Easing the regulatory burden on community banks has been less controversial than for big banks precisely because smaller institutions did not originate the bulk of loans that defaulted during the crisis.
Banks with fewer than $10 billion in assets had nonperforming loans of 3.27% at the peak of the crisis in 2011. Nonperforming loans at the four largest banks with assets of $1 trillion or more Bank of America, Citigroup, JPMorgan Chase and Wells Fargo hit 16.27% during the same period, according to Bankregdata, which culls call reports.
Some mortgage experts have argued that community banks had lower nonperforming loans during the crisis because of the strong relationships with their customers, and the loans held on their balance sheets performed better.
"There is no big bank pushing for this," just community banks, Ballentine said, referring to the most far-reaching legislation, the Portfolio Lending and Mortgage Access Act, introduced last year by Rep. Andy Barr, R-Ky., that seeks QM relief for all loans held by banks.
"This is not somehow going to turn the clock back to 2006 or 2007," Ballentine said. "The examiners are in banks all the time. If they saw risky loans whether they were held in portfolio or not, there's no way that banks would be able to operate in that environment."
Despite the mortgage rules, community banks have posted surprisingly strong lending profits in the past year, which was caustically pointed out by Sen. Elizabeth Warren at a recent committee hearing as one reason against rolling back the rules.
Community bankers have been seeking exceptions especially for balloon loans, which exist now but will expire in April 2016 unless renewed. Many community banks rely on balloon mortgages for the bulk of their profits, earning interest by holding the loans on their balance sheets.
Still, balloon loans are inherently risky since they do not amortize, leaving a large balloon payment when the loan comes due. They also earned a bad reputation during the financial crisis when unscrupulous lenders pushed such loans on some unwitting borrowers who were unable to refinance and ended in foreclosure.
Ron Haynie, vice president of mortgage finance policy at the Independent Community Bankers of America, said if a bank is willing put up private capital and hold a loan in portfolio, then it has a vested interest in making sure a borrower can repay.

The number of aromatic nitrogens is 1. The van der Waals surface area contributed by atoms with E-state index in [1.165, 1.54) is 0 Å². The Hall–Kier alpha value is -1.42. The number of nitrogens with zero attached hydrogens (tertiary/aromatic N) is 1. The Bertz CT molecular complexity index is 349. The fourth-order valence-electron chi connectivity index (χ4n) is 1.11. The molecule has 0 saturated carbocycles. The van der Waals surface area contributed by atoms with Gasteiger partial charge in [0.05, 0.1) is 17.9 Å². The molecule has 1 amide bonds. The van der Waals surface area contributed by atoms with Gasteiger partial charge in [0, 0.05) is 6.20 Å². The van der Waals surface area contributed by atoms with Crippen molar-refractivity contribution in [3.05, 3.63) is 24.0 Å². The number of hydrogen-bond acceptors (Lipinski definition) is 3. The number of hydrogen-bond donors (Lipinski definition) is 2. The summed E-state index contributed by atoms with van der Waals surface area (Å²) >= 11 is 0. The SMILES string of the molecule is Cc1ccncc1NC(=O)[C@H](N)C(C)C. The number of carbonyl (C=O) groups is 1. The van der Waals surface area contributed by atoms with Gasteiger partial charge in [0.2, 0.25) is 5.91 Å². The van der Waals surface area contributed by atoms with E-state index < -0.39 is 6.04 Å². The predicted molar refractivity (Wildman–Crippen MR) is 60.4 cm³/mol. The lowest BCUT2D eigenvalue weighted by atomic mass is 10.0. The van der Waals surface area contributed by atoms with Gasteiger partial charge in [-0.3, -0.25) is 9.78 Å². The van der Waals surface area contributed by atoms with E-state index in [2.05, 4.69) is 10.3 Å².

"These loans are safe, sound and have no tricks," he said. "They are QM by virtue of the way the bank underwrites the loan."
But Stevens at the MBA cautioned that while balloon loans work well in a low interest rate environment, they may backfire going forward.
There is no need "to let an unsophisticated institution [do such lending] with no credit modeling," Stevens said.
One of the main points of contention for lenders is abiding by the extensive underwriting requirements of the ability-to-repay rule's Appendix Q. Lenders have to verify and document whether a borrower's monthly income and debt satisfy the current 43% debt-to-income ratio limit that determines if a loan is ultrasafe and therefore a qualified mortgage.
But documenting the requirements is costly and eats into lenders' profits. Some lenders attribute the estimated 5% to 10% of applicants that do not meet QM requirements to documentation problems.
Jeffrey Naimon, an attorney at BuckleySandler, said banks are punished enough if a loan defaults because the ability-to-repay rule allows borrowers to sue a lender for alleged underwriting mistakes. The minimum cost of litigation is $50,000 a loan, he said.
"The point of QM was to identify risky loans not to make loans riskier," Naimon said. "The only thing that makes these loans held in portfolio risky is the government's rule."